Comparing A Doll House, By Henrik Ibsen And Hedda Gabler, By Henrik Ibsen

1985 words - 8 pages

The feminist Lois Wyse once stated, “Men are taught to apologize for their weaknesses, women for their strengths.” Women should express remorse for their strengths, when men should feel guilt when exposing their weaknesses. Wyse believed that women should have been able to show their strengths in their oppressive societies instead of covering them up. The 19th century setting in the two plays, A Doll House and Hedda Gabler by Henrik Ibsen, caused much grief in both Nora and Hedda. They both lived in Europe during the 1800’s where males dominated the way society ran. Ibsen created an environment for women to question the society they lived in. Nora and Hedda, two feminists living in a masculine household bereft of happiness, desired to evade their unhappy life at home under the guidance of a man. Eventually, both women escaped from their husband’s grasps, but Hedda resorted to suicide in order to leave. Nora agreed with Lois Wyse by showing her strengths with pride to everybody, while Hedda hid her strengths like a coward by killing herself. Ibsen used numerous literary elements and techniques to enhance his writing and to help characterize the two protagonists. Nora, characterized as a benevolent and strong person, left her husband to explore the beliefs in society and to interpret ideas herself. Unlike Nora, the belligerent, selfish Hedda destroyed the lives of people around her just to take her own life in the end. Even though it appeared that Nora abandoned all responsibility for her children and hid an insidious secret from her husband, Nora showed greater fortitude than Hedda in the way she faced the obstacles of her life.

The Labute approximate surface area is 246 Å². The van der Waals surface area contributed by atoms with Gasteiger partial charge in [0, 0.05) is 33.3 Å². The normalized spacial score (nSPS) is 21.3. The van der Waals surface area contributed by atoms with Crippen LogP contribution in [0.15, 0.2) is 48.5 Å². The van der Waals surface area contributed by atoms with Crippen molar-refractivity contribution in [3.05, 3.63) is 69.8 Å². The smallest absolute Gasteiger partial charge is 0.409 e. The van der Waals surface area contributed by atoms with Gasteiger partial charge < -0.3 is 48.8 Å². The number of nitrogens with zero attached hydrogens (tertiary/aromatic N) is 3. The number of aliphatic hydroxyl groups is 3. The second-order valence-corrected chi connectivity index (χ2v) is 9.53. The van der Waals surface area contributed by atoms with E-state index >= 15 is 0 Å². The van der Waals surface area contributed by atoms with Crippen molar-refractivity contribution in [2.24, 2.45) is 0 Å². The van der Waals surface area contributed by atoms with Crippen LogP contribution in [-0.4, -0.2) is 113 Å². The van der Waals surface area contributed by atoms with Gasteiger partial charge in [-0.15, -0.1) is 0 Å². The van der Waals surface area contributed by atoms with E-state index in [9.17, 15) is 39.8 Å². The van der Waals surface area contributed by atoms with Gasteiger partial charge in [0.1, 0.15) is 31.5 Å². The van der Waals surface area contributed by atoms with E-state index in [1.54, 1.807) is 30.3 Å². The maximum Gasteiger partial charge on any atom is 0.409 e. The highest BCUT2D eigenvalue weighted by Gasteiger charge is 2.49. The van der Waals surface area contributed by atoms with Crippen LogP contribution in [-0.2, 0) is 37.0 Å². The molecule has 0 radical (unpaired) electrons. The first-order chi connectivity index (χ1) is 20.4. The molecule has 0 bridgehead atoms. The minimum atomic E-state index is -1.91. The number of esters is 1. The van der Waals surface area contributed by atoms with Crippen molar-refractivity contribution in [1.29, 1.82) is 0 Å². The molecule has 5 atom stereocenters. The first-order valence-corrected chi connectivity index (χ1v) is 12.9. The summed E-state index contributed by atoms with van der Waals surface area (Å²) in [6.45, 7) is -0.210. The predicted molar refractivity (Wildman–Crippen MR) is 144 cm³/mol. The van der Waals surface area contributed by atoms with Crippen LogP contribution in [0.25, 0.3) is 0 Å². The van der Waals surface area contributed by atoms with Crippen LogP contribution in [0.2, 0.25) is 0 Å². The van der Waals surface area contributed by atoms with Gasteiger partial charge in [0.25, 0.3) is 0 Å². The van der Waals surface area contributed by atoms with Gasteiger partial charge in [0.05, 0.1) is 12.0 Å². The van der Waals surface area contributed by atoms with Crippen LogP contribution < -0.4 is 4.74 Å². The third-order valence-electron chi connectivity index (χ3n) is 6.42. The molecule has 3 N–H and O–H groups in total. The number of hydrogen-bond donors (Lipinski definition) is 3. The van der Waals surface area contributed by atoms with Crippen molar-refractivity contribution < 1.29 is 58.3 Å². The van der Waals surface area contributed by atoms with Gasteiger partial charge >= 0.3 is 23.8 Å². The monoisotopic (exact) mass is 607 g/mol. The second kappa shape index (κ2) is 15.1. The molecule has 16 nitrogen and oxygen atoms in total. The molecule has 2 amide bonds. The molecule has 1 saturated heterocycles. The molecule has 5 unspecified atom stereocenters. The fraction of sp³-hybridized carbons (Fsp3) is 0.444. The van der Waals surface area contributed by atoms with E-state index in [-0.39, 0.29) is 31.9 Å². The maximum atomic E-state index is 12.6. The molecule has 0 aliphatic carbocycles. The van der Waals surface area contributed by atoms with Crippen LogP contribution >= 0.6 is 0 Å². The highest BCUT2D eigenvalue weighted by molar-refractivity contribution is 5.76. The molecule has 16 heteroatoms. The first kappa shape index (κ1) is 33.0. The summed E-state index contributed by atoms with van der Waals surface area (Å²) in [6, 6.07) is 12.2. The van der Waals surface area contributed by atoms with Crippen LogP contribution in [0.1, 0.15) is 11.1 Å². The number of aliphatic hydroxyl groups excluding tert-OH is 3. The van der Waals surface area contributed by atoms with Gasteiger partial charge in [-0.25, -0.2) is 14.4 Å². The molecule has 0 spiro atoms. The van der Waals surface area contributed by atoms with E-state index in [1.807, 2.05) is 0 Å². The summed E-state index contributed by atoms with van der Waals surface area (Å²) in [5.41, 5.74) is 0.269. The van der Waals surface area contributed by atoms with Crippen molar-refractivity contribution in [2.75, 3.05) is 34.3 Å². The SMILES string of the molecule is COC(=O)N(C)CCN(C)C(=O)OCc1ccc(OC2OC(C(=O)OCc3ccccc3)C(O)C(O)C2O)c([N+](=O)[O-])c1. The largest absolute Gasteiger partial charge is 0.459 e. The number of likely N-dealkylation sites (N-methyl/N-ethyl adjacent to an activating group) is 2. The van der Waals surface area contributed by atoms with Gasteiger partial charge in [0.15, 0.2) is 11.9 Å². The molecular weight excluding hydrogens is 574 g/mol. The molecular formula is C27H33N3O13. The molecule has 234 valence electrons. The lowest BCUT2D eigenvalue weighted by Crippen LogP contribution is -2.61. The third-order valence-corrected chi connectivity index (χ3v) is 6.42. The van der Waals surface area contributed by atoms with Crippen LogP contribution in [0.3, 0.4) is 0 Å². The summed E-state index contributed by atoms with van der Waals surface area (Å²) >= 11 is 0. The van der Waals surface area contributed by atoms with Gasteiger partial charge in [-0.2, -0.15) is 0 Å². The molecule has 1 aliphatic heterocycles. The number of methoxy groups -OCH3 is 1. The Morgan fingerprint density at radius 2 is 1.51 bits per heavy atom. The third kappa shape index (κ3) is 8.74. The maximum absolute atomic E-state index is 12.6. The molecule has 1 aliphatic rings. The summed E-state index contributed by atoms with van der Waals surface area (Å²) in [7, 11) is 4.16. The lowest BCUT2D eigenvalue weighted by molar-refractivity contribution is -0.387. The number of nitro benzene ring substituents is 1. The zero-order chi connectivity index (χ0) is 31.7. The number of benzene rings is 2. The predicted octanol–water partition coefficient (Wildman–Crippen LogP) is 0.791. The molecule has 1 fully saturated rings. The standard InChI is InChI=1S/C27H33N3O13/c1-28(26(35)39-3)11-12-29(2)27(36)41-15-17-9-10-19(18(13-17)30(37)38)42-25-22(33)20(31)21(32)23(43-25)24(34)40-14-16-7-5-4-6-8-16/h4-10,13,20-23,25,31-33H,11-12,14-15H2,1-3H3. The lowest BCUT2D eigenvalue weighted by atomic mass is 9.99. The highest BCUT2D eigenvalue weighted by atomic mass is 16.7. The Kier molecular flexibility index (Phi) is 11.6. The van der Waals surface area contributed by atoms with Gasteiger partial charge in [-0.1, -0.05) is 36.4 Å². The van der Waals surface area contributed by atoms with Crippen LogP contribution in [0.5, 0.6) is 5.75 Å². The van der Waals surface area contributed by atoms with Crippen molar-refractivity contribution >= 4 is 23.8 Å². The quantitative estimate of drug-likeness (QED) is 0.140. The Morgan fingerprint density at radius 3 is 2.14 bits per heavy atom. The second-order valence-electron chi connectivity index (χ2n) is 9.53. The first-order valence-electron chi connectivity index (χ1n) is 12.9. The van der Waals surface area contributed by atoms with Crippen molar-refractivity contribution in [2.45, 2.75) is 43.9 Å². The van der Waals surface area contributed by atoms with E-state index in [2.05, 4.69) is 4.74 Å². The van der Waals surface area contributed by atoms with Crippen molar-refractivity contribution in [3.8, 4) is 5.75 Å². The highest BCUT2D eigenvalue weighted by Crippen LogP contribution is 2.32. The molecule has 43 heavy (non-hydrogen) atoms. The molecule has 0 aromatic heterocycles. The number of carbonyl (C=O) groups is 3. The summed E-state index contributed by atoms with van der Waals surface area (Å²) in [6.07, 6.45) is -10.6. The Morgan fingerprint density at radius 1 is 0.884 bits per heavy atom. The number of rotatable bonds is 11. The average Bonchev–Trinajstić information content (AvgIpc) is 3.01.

Although it appeared that Nora abandoned her family, society restrictions provided her no other option. The 19th century patriarchy she lived in forced her to escape the wall of obstacles that slowly built around her. Ibsen’s use of setting made it impossible for Nora to endure the constraints put on her. As a woman, she could not hold the responsibility that a male held, and Nora refused to live in the society that everyone else accepted. Ibsen wrote, “Torvald: You loved me the way a wife ought to love her husband…No, no—just lean on me; I’ll guide you and teach you. I wouldn’t be a man if this feminine helplessness didn’t make you twice as attractive to me” (Pg. 107). His diction proved that women were considered secondary citizens to the point where it was a woman’s duty to love her husband in a certain manner. Despite having an easy lifestyle, Nora found no incentive to move forward under her current life, and she wished that she could have a goal to aspire to. Torvald was a puppeteer who controlled every aspect of Nora’s life and he acted as a teacher guiding a young student. The society forced her to leave her husband and her children, not her. “Nora: He used to call me his doll –child, and he played with me the way I played with my dolls. Then I came into your house—” (Pg. 109). Ibsen’s metaphor compared Nora’s...

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